Citroen eC4 Review

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Yes, it’s another electric crossover…joy. Citroen are however hoping to add some French flair with the new Citroen eC4, with its hark back to the GS lines of the 70’s. But is it any good?

Prices start at £32,180 for the entry level model, which is decently specced and comes fitted as standard with a heat pump – something all UK EV’s should have from the off. Ahem, Volkswagen.

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It’s different, it won’t be for everyone, but it also has to be applauded for it. The rear end is all the retro GS you’d want it to be, while the roof profile remind me of the C6.

Think of it as a Cactus mating with a GS and this is the offspring, sans the clever Air Bumps.

Chunky at the sides with high doors and smaller windows the C4 is like an inflated hatchback, you remember what those are right? Those five door things people used to buy? That is what Citroen are claiming it to be, but park it next to any other small crossover and it will look like it belongs. Park it next to a VW Golf and a Peugeot 308…yeah, you get the point.

You could say the design is fussy in places, but at least it’s different and stands out. Bravo Citroen.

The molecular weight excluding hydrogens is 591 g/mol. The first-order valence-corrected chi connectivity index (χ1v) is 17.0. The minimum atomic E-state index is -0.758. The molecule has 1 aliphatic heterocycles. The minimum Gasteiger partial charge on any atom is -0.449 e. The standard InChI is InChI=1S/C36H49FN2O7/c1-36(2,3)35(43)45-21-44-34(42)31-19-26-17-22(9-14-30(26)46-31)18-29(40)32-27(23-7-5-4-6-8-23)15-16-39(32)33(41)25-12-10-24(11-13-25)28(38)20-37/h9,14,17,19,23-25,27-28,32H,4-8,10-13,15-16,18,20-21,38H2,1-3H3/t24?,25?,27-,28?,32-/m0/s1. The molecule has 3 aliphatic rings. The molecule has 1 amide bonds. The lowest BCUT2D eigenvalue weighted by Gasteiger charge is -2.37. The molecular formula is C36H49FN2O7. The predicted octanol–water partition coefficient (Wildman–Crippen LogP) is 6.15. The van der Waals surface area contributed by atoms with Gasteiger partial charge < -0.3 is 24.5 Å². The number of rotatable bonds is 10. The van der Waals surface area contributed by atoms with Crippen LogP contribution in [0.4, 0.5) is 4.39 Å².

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PSA Group, or Stellantis as it shall now be known are going a different way when it comes to electric power. Instead of offering EV only, one body vehicles like the ID.4, BMW i3 etc they’re seeing electricity as just another engine.

So yes, you can have the C4 as either a petrol, diesel or pure electric. There’s no hybrid here, or plug-in hybrid.

While that’s a clever proposition as not everyone wants to be ‘driving the future’ and some just want a hum drum boring looking car, it also means they’re strapped to a chassis that has to cater for every powertrain. That leads to compromise.

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In electric form the eC4 is powered by a 134 BHP electric motor fed by a 50kWh battery. A full charge showed 210 miles range, after a 50 odd mile drive this had dropped to 140 and used ¼ of the batteries charge.

This was over mixed driving, with range dipping quicker on fast roads compared to pottering around town. It might only be 20 miles less, but it’s not great for range anxiety as it’s good to have accuracy rather than a guess-o-meter.

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Acceleration is also pretty lacklustre compared to other EV’s out there. It could well be that 134 BHP is a strain for the motor to lug around 1,541 KG. The plucky 1.2 litre petrol weighs in at 1247 KG and has a comparable 129 BHP.

Off the line and during urban scenarios the eC4 isn’t bad, but it’s when you’re up to speed, especially 60/70 MPH and you then want to accelerate for an overtake, it’s just a bit…pathetic. There’s no shove in the back as you’d get with any Tesla, nor in something like the Hyundai Kona or even the Honda e. It’s as if the torque has been mapped out in the software, de-tuned, for this family friendly hatch.